Avedon worked to show the distinctive character of his sitters.
Compare the many proof prints to the final selection.
Pick the one you think is best. How does your selection compare to the one Avedon selected?
Avedon cut photographs from his contact sheet to decide which to print. It is unusual that these are glued to notebook paper. One side of the table holds an image of two sheets of notebook paper, torn and stained, with a series of 2 ¼ inch black-and-white photographs of the actress Katherine Hepburn. There are eight photos on the left sheet and a blank space with two orange dots of dried glue where a ninth photo was either removed or fell off. The right page holds four photos, and a large chunk is torn out of the center of the paper. Each of the photos has a small handwritten number next to it, and many have a small X as well.
Hepburn is a white middle-aged woman with thick, medium-dark hair and smooth, pale skin. She has large, light-colored eyes with long eyelashes and sharp, high cheekbones. She is pictured from her bare shoulders up in all the photos, but her posture and expressions are different in each. Sometimes her hair is up and sometimes it is down and a bit wild. In most photographs, her shoulders are squared to the camera and her eyes meet the lens, but her face is turned. She is smiling in several photos, frowning lightly in one or two, and talking in some. In others, her expression is perfectly neutral.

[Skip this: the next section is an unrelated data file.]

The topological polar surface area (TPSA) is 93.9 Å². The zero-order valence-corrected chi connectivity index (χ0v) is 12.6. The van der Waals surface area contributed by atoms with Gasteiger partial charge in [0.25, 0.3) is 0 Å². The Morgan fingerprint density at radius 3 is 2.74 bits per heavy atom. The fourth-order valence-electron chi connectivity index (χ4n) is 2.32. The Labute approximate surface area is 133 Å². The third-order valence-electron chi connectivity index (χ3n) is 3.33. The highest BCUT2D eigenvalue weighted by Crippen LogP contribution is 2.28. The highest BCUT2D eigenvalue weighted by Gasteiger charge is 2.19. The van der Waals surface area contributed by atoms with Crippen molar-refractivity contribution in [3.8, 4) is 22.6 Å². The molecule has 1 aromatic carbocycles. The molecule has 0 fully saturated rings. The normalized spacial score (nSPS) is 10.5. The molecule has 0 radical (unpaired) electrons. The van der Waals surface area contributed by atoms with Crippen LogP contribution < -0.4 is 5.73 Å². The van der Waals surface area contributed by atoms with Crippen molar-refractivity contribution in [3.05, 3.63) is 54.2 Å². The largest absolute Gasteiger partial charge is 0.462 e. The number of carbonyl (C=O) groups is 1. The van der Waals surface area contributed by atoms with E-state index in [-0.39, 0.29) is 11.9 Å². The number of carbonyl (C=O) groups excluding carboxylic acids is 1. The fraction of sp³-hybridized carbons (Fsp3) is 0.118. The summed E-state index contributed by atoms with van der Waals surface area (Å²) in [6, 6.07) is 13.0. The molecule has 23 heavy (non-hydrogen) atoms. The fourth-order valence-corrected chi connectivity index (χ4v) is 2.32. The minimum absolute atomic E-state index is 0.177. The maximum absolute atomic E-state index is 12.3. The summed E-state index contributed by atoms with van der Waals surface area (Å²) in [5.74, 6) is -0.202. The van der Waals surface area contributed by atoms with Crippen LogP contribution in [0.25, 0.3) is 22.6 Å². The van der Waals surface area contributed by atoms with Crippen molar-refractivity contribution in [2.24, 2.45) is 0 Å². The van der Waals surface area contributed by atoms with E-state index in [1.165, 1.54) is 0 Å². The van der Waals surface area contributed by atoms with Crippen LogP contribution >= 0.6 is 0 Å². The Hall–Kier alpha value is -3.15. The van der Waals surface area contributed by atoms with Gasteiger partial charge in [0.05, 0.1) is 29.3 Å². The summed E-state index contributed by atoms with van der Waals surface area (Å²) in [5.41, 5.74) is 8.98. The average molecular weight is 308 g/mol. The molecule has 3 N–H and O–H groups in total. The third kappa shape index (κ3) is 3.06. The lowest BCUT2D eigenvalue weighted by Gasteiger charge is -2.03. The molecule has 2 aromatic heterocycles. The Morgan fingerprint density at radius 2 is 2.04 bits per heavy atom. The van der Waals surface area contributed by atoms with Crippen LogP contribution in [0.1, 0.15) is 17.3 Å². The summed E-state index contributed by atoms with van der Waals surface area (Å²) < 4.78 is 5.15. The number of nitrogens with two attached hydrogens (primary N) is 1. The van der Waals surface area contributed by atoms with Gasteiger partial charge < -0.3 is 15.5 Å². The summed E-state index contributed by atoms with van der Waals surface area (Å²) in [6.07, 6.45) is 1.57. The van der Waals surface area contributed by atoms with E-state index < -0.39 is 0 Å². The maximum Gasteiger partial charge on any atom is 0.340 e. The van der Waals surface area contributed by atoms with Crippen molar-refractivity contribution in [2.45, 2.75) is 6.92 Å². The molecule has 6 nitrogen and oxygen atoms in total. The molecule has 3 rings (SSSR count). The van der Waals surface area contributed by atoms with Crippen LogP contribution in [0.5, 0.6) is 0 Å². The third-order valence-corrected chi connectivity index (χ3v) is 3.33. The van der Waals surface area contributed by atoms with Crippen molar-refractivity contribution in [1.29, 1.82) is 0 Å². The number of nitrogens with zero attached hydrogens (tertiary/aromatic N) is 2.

On the other side of the table is the portrait that Avedon chose. It’s almost identical to the first photo on the right notebook page. This is not a photograph, but rather a photomechanical print so the details are not as sharp as those in the small photographs. This image is cropped so that Hepburn fills the space. Her face is centered, almost in profile, and her hair is pulled back in a loose bun. Her eyes are opened wide, and her brows raised, making lines across her forehead. Her mouth is open, and she appears to be talking. Avedon selected this photograph because it revealed her personality, not just how she looked.
Conversation Starter 2
What is a portrait?: Flannery O’Connor
Immediately in front of you, is a round table with two chairs. Reproductions of two photographs are printed on the tabletop. One was taken by Joseph Reshower in 1961 and depicts a woman; the other was taken by Susana Raab in 2006 and depicts that same woman’s room. The following text appears on the tabletop in English and Spanish:
What is a portrait?
Does a person have to be in the photograph?
Flannery O’Connor was known for her short stories in which religion informed explorations of ethics and morality.
What do the objects in this photo tell us about Flannery O’Connor? How can photographs help us understand people?